Superficial analysis, thy name is “When can I call myself a feminist again?” by Caille Millner
She’s embarrassed by the dinosaur doyennes of the US Feminist Second Wave engaging in activism for the upcoming election, and so she’s throwing the word “feminist” out of her wardrobe. Huh? Not to defend a few stupid things said by Steinem, Ferraro or Jong, but so what if some women coming out of retirement are not actually as up to the minute as they were when they were at the height of the protest movement? Seems to me like female elder statesmen are being held to a much higher standard, to the point of being expected to be moral exemplars, than any male elder statesmen ever are. You know, I think there’s a special terminology for that sort of phenomenon.
Even including Jong as a “leader” is a stretch – she was a novelist, and Ferraro was a politician, so Millner’s actually just left with Steinem as a genuine Second Wave doyenne – i.e. just one embarrassing doyenne is enough for her to reject the movement. Well, who can blame her? Everyone knows embarrassment kills more young women than breast cancer and car crashes combined.
In light of recent discussions in the femblogosphere about the limitations of white middle-class feminism for women in other socioeconomic groups who seek social justice, watch Millner provide a perfect example of fluffy middle-class “fun feminist” I’ve Got Mine So You Can Bugger Off thinking:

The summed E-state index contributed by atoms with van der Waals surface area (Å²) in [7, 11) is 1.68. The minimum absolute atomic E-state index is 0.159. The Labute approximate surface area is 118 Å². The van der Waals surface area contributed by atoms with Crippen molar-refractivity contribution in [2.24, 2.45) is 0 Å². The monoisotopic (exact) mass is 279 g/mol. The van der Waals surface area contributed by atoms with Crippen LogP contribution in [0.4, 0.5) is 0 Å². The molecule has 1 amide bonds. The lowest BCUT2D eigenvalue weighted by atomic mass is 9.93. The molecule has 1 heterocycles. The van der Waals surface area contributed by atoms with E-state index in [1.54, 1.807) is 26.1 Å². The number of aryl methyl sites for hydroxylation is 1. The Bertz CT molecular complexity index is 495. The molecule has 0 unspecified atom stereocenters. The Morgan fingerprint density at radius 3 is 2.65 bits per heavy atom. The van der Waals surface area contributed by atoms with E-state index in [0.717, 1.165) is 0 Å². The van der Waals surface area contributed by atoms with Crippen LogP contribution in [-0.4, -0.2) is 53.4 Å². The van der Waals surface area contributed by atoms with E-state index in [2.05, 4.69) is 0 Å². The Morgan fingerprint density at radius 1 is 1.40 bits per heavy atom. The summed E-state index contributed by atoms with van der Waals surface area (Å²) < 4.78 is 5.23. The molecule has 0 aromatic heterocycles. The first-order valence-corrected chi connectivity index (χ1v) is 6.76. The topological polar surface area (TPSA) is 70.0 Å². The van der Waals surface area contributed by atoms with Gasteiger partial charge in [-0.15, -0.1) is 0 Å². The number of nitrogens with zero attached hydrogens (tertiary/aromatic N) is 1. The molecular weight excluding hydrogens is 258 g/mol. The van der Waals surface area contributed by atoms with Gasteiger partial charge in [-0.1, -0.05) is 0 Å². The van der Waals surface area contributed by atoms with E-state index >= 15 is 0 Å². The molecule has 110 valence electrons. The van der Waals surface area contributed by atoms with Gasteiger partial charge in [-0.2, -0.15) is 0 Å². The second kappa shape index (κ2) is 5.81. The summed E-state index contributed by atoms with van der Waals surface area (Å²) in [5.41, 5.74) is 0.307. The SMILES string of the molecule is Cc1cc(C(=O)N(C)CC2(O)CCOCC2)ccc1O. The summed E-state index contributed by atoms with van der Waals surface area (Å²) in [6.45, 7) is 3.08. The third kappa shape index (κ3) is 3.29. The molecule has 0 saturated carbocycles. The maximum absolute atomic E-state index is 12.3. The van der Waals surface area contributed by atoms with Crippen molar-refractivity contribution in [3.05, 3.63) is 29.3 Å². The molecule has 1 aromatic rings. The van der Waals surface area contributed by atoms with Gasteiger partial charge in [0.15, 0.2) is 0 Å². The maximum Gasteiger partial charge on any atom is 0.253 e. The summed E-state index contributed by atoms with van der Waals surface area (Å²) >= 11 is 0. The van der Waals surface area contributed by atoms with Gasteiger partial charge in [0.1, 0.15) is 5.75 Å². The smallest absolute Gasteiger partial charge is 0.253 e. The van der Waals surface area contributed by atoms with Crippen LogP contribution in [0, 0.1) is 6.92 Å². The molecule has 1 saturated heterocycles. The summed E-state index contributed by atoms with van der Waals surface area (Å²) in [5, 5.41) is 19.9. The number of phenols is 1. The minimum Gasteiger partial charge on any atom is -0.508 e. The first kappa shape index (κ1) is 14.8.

“I don’t focus on talking about gender equality,” said Rebecca Weeks, who is my age – 29 – and has what might be considered a “feminist” career as the head of business development for a comprehensive community for women on the Internet, divinecaroline.com. “I prefer to show men and women that I can negotiate, take care of finances, and work to anyone’s ability.”
Less talking means less whining and less identity politics. I like it.
Weeks adds that she “doesn’t get too involved in talking about politics. I’d much rather go out and be the change than argue for the change.” Yes. This is sounding good. This is sounding empowering, rather than depressing.
“The new behaviors we’re seeing in young women – buying their own homes, starting their own businesses, traveling the world – these aren’t revolutionary behaviors,” Weeks went on. “It’s the attitude of these women that’s truly progressive. They’re not angry at men for historical grievances. They’re just trying to take advantage of all these different opportunities without having anyone get in their way, male or female.”
Of course! This is my life – and Weeks’ life – and the life of virtually every other young woman we know. When and why did this perspective become incompatible with feminism?
Right, so long as middle and upper class women can use their social capital to gain the lifestyle that used to be confined to middle and upper class men, then gender equality is all sorted out. Any other women whose circumstances don’t allow them the advantages that middle and upper class women have and who can’t just buy their own homes and start their own businesses are just whining about gender equality, obviously, and making her feel uncomfortable and all as well, and they should just shut up please so that Carol can enjoy planning her next overseas holiday.
I’m sure I have failed to flagellate some other choice nuggets in this column. Go ahead and do some eviscerating of your own in comments.